China is headed for breaking point – unless its institutions can change

Nick Henderson


October 20th, 2017

Nick Henderson considers the impact of China’s political institutions on its future, and argues that Chinese growth in its current form is unsustainable.

It’s hardly up for debate – China is a cornerstone of the 21st century world economy, and for good reason. Since 1978, China’s economy has grown with breakneck speed, with an average annual GDP growth rate of around 10 percent, coupled with exponential increases in per capita household income, and a dramatic reduction in the number of individuals living in absolute poverty.[1]

However, past performance is not necessarily an indicator of future outcomes, and issues China’s political landscape remains a huge roadblock for the nation’s future prosperity. In their 2013 book Why Nations Fail, Daron Acemoglu and James A. Robinson postulate that a nation’s long-term success is defined by the inclusiveness of its economic and political institutions.[2] While China’s economic institutions have developed greatly since 1978, its political institutions remain ‘extractive’, controlled by an all-powerful Communist Party.

This is an enormous restriction on future growth potential, but more importantly it prevents the broader Chinese population from gaining any political traction. No political traction means poor political representation, which can lead to large segments of the Chinese population being disenfranchised. History has shown that these extractive systems will not allow for broad prosperity in the long-term.

Explaining China’s growth miracle

China’s rapid growth post-Mao Zedong cannot be credited to the still-absolutist Communist Party. Rather, it has occurred despite the Party’s enormous reach, similar to previous growth in the Soviet Union, which also occurred despite extractive institutions and authoritarian rule. Income per capita in China remains low compared to that of developed nations, and its post-1978 growth was a result of the need to play catch-up with the developed world.[3]

In the wake of the economic and humanitarian catastrophes that were Mao’s Great Leap Forward and subsequent Cultural revolution, Deng Xiaoping maneuvered his way into power, and in 1978 established sweeping market reforms. These changes allowed China to adopt global innovations that occurred during Mao’s time as leader.[4] The reforms retained highly extractive political institutions, but allowed the State to compete on the international market. This provided an influx of foreign investment and an expansion of China’s production capacity, who were now positioned to utilise their enormous labour surplus and introduce low-cost exports to the rest of the world.[5]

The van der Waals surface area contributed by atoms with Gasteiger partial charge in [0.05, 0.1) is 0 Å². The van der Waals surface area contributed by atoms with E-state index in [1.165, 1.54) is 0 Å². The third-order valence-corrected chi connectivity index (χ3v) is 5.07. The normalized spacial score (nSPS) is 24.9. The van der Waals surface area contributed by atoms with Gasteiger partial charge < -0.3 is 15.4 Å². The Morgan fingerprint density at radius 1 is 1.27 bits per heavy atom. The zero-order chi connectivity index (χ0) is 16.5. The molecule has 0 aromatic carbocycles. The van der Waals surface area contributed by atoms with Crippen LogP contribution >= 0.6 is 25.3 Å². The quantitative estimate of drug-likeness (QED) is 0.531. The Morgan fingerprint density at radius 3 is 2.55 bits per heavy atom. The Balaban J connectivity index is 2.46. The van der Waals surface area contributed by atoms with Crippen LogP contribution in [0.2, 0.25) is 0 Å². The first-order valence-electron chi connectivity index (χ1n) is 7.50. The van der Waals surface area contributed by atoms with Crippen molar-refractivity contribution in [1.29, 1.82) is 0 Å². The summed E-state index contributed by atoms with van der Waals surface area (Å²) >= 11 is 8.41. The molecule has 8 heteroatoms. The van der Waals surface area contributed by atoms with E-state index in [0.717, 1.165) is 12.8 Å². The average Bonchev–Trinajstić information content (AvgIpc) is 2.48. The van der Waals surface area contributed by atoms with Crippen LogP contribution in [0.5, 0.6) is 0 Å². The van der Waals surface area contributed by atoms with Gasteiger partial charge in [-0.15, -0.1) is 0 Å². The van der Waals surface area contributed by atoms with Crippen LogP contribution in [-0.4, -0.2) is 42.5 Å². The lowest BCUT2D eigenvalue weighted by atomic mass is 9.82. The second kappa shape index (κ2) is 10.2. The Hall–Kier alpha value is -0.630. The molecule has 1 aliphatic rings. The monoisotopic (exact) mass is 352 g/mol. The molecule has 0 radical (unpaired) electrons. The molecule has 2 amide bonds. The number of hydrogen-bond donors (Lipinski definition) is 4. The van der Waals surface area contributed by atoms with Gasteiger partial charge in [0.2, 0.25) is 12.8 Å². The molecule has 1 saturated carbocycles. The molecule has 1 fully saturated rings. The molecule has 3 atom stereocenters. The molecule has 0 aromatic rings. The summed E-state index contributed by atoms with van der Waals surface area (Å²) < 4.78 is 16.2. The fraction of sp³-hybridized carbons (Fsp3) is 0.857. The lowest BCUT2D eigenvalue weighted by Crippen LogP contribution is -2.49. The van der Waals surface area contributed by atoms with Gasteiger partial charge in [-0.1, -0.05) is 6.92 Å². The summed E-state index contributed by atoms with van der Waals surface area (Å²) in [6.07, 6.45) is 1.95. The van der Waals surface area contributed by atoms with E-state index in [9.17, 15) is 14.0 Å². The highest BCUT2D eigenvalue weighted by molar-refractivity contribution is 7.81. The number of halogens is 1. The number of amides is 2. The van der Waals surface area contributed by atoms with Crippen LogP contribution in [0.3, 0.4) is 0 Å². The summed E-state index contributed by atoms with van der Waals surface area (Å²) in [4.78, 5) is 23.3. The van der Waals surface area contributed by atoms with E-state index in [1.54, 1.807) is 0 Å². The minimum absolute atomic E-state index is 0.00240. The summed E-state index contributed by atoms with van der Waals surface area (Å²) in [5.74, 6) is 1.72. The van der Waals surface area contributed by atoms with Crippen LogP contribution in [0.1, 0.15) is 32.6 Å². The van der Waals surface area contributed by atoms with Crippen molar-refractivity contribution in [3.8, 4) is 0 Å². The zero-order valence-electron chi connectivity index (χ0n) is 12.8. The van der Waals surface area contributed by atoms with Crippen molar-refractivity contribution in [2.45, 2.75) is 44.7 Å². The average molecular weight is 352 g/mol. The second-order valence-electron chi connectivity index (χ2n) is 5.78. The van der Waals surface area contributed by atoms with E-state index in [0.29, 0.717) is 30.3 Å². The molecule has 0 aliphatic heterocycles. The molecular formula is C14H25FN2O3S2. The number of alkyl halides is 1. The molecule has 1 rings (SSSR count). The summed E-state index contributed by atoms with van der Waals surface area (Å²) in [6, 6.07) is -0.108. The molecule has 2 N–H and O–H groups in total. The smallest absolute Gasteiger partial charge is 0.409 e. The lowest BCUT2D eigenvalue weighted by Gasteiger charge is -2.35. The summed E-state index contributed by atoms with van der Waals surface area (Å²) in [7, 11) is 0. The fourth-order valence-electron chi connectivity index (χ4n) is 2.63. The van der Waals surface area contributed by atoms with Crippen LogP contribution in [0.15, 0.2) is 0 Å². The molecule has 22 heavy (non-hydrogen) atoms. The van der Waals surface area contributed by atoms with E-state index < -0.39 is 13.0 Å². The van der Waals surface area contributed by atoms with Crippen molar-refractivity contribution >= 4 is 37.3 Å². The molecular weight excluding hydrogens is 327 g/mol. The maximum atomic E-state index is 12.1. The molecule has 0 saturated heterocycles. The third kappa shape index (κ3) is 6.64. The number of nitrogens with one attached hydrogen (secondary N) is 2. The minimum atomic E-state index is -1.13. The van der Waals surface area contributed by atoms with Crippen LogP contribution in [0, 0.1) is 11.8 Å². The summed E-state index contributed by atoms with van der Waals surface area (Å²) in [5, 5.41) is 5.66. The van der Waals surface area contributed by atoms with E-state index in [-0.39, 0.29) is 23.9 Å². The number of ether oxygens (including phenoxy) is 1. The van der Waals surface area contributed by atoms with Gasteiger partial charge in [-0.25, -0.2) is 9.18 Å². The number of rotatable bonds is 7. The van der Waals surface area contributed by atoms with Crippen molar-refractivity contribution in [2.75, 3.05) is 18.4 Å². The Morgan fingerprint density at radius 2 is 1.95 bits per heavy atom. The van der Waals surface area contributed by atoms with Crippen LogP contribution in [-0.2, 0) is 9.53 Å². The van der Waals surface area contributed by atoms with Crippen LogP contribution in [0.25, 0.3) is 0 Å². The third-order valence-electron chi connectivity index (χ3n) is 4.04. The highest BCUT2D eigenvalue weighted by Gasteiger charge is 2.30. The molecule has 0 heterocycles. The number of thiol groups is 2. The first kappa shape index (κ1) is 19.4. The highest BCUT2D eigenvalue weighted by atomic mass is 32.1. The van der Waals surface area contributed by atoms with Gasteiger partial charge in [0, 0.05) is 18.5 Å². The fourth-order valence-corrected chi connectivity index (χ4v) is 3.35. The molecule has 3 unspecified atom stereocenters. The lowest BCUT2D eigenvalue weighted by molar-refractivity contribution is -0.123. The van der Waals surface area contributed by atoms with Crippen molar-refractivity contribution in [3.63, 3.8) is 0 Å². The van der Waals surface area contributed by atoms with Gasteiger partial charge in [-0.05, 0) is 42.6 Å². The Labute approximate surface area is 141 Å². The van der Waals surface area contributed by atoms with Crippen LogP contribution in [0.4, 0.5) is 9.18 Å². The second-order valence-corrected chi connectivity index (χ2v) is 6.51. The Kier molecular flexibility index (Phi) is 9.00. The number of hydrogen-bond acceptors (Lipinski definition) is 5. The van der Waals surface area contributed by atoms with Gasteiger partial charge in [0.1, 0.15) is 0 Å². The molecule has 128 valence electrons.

Despite the lack of political freedoms held by China’s people, this unique set of circumstances allowed large room for economic growth. The need to catch-up stimulated growth despite the absence of creative destruction– where innovation allows products to be created that supercede old, less efficient ones (think how Uber has taken business away from 13CABS). This form of economic development was not necessary in the period following Mao’s death, as China’s economic growth relied heavily on industrialisation that echoed preceding developments in the Western world.[6]

But this form of growth isn’t sustainable

Since we now know of the Soviet Union’s ultimate fate, the substantial decline in China’s growth rate since 2010 should be sounding alarm bells.[7] In the past three decades, China’s private sector has been responsible for 95% of growth in the urban workforce, despite being heavily regulated, censored and influenced by the Party.[8] While this growth had previously been stimulated by a surplus of cheap labour, the growth of China’s middle class has reduced this availability.[9]

The increased industrialisation and prosperity of the Chinese population means they will need to innovate in areas less associated with wage labour. This, according to Acemoglu and Robinson’s hypothesis, is problematic, due to the incentives that remain blocked by Communist Party policy. While there remains enormous untapped potential for future prosperity in China’s private sector, Party elites have thus far been unwilling to relinquish their hold on the market. The societal constrains of the all-powerful Communist Party do not allow for this sort of market-based growth, as it may only occur through a direct cessation of power from the Party elites to political outsiders, such as businessmen and entrepreneurs.

One vehicle the Communist Party has utilised to prop up its growth rate is currency intervention. In order to make its products more appealing to the international market, China has been buying foreign reserves with home currency since 1994.[10] This increases the supply of yuan on the foreign exchange market, and simultaneously decreases the supply of foreign currency. The result is an artificially undervalued yuan, which increases China’s export competitiveness.